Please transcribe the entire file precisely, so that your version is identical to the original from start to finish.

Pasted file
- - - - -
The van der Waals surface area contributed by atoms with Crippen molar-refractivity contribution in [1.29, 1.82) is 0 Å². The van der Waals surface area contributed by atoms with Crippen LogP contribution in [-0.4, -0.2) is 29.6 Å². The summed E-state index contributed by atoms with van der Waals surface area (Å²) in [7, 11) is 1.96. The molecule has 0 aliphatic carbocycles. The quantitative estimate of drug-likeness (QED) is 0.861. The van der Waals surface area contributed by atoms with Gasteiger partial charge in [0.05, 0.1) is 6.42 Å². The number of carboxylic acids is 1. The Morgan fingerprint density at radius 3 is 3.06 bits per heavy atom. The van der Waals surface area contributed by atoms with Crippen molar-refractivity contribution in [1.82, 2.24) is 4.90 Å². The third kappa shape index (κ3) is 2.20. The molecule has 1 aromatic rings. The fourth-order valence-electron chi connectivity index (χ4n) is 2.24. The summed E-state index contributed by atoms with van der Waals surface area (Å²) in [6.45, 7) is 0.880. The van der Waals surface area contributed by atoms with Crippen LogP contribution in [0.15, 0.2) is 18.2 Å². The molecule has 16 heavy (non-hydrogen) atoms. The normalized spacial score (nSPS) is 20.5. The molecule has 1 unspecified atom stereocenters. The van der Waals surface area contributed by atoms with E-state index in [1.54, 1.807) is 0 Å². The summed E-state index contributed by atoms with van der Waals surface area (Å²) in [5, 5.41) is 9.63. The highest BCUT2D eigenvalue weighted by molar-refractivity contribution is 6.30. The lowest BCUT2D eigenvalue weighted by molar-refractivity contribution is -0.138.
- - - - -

The van der Waals surface area contributed by atoms with Crippen molar-refractivity contribution in [1.29, 1.82) is 0 Å². The van der Waals surface area contributed by atoms with Crippen LogP contribution in [-0.4, -0.2) is 29.6 Å². The summed E-state index contributed by atoms with van der Waals surface area (Å²) in [7, 11) is 1.96. The molecule has 0 aliphatic carbocycles. The quantitative estimate of drug-likeness (QED) is 0.861. The van der Waals surface area contributed by atoms with Gasteiger partial charge in [0.05, 0.1) is 6.42 Å². The number of carboxylic acids is 1. The Morgan fingerprint density at radius 3 is 3.06 bits per heavy atom. The van der Waals surface area contributed by atoms with Crippen molar-refractivity contribution in [1.82, 2.24) is 4.90 Å². The third kappa shape index (κ3) is 2.20. The molecule has 1 aromatic rings. The fourth-order valence-electron chi connectivity index (χ4n) is 2.24. The summed E-state index contributed by atoms with van der Waals surface area (Å²) in [6.45, 7) is 0.880. The van der Waals surface area contributed by atoms with Crippen LogP contribution in [0.15, 0.2) is 18.2 Å². The molecule has 16 heavy (non-hydrogen) atoms. The normalized spacial score (nSPS) is 20.5. The molecule has 1 unspecified atom stereocenters. The van der Waals surface area contributed by atoms with E-state index in [1.54, 1.807) is 0 Å². The summed E-state index contributed by atoms with van der Waals surface area (Å²) in [5, 5.41) is 9.63. The highest BCUT2D eigenvalue weighted by molar-refractivity contribution is 6.30. The lowest BCUT2D eigenvalue weighted by molar-refractivity contribution is -0.138.